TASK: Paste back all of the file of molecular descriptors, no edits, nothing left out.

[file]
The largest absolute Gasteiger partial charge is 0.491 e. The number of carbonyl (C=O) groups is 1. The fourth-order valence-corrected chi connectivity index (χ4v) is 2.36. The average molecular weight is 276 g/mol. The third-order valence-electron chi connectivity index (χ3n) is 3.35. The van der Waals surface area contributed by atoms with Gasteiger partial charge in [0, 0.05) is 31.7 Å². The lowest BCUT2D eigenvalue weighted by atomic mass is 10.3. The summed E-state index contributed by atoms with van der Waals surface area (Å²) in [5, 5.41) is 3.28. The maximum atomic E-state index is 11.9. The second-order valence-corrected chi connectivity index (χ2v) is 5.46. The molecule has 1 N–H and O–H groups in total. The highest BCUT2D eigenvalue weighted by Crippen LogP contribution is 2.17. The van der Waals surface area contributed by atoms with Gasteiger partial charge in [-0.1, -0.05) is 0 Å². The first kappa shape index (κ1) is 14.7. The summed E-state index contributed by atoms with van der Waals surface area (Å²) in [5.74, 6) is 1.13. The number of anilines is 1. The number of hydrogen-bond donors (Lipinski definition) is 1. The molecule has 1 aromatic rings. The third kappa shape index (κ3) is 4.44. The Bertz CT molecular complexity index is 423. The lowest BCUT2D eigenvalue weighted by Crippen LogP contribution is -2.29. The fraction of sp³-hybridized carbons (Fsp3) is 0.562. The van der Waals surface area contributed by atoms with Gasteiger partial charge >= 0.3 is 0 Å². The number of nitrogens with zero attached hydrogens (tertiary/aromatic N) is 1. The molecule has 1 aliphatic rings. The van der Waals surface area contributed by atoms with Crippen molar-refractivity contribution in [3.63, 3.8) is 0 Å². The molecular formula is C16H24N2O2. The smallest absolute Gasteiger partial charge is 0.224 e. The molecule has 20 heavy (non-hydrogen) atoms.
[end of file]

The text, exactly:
The largest absolute Gasteiger partial charge is 0.491 e. The number of carbonyl (C=O) groups is 1. The fourth-order valence-corrected chi connectivity index (χ4v) is 2.36. The average molecular weight is 276 g/mol. The third-order valence-electron chi connectivity index (χ3n) is 3.35. The van der Waals surface area contributed by atoms with Gasteiger partial charge in [0, 0.05) is 31.7 Å². The lowest BCUT2D eigenvalue weighted by atomic mass is 10.3. The summed E-state index contributed by atoms with van der Waals surface area (Å²) in [5, 5.41) is 3.28. The maximum atomic E-state index is 11.9. The second-order valence-corrected chi connectivity index (χ2v) is 5.46. The molecule has 1 N–H and O–H groups in total. The highest BCUT2D eigenvalue weighted by Crippen LogP contribution is 2.17. The van der Waals surface area contributed by atoms with Gasteiger partial charge in [-0.1, -0.05) is 0 Å². The first kappa shape index (κ1) is 14.7. The summed E-state index contributed by atoms with van der Waals surface area (Å²) in [5.74, 6) is 1.13. The number of anilines is 1. The number of hydrogen-bond donors (Lipinski definition) is 1. The molecule has 1 aromatic rings. The third kappa shape index (κ3) is 4.44. The Bertz CT molecular complexity index is 423. The lowest BCUT2D eigenvalue weighted by Crippen LogP contribution is -2.29. The fraction of sp³-hybridized carbons (Fsp3) is 0.562. The van der Waals surface area contributed by atoms with Gasteiger partial charge >= 0.3 is 0 Å². The number of nitrogens with zero attached hydrogens (tertiary/aromatic N) is 1. The molecule has 1 aliphatic rings. The van der Waals surface area contributed by atoms with Crippen molar-refractivity contribution in [3.63, 3.8) is 0 Å². The molecular formula is C16H24N2O2. The smallest absolute Gasteiger partial charge is 0.224 e. The molecule has 20 heavy (non-hydrogen) atoms.